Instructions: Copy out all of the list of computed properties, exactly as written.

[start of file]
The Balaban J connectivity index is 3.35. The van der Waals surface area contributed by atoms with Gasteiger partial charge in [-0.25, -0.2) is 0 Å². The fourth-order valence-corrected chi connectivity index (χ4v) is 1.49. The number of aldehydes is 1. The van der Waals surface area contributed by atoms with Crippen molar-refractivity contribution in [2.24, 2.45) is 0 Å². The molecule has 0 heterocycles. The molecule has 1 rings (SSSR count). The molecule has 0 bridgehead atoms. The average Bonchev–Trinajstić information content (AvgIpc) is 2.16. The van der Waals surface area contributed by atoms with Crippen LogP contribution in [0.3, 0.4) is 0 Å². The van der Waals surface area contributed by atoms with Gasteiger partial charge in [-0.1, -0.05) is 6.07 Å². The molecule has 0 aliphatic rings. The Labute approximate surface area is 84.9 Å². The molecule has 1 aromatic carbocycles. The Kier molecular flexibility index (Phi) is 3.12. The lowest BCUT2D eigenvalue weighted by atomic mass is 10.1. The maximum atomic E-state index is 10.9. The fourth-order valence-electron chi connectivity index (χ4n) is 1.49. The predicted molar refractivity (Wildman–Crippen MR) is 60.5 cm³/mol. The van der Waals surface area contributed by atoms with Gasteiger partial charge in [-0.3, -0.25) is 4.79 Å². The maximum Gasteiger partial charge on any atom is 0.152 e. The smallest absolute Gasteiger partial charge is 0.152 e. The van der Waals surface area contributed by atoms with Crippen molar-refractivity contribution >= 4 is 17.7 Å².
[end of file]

The Balaban J connectivity index is 3.35. The van der Waals surface area contributed by atoms with Gasteiger partial charge in [-0.25, -0.2) is 0 Å². The fourth-order valence-corrected chi connectivity index (χ4v) is 1.49. The number of aldehydes is 1. The van der Waals surface area contributed by atoms with Crippen molar-refractivity contribution in [2.24, 2.45) is 0 Å². The molecule has 0 heterocycles. The molecule has 1 rings (SSSR count). The molecule has 0 bridgehead atoms. The average Bonchev–Trinajstić information content (AvgIpc) is 2.16. The van der Waals surface area contributed by atoms with Crippen LogP contribution in [0.3, 0.4) is 0 Å². The van der Waals surface area contributed by atoms with Gasteiger partial charge in [-0.1, -0.05) is 6.07 Å². The molecule has 0 aliphatic rings. The Labute approximate surface area is 84.9 Å². The molecule has 1 aromatic carbocycles. The Kier molecular flexibility index (Phi) is 3.12. The lowest BCUT2D eigenvalue weighted by atomic mass is 10.1. The maximum atomic E-state index is 10.9. The fourth-order valence-electron chi connectivity index (χ4n) is 1.49. The predicted molar refractivity (Wildman–Crippen MR) is 60.5 cm³/mol. The van der Waals surface area contributed by atoms with Gasteiger partial charge in [-0.3, -0.25) is 4.79 Å². The maximum Gasteiger partial charge on any atom is 0.152 e. The smallest absolute Gasteiger partial charge is 0.152 e. The van der Waals surface area contributed by atoms with Crippen molar-refractivity contribution >= 4 is 17.7 Å².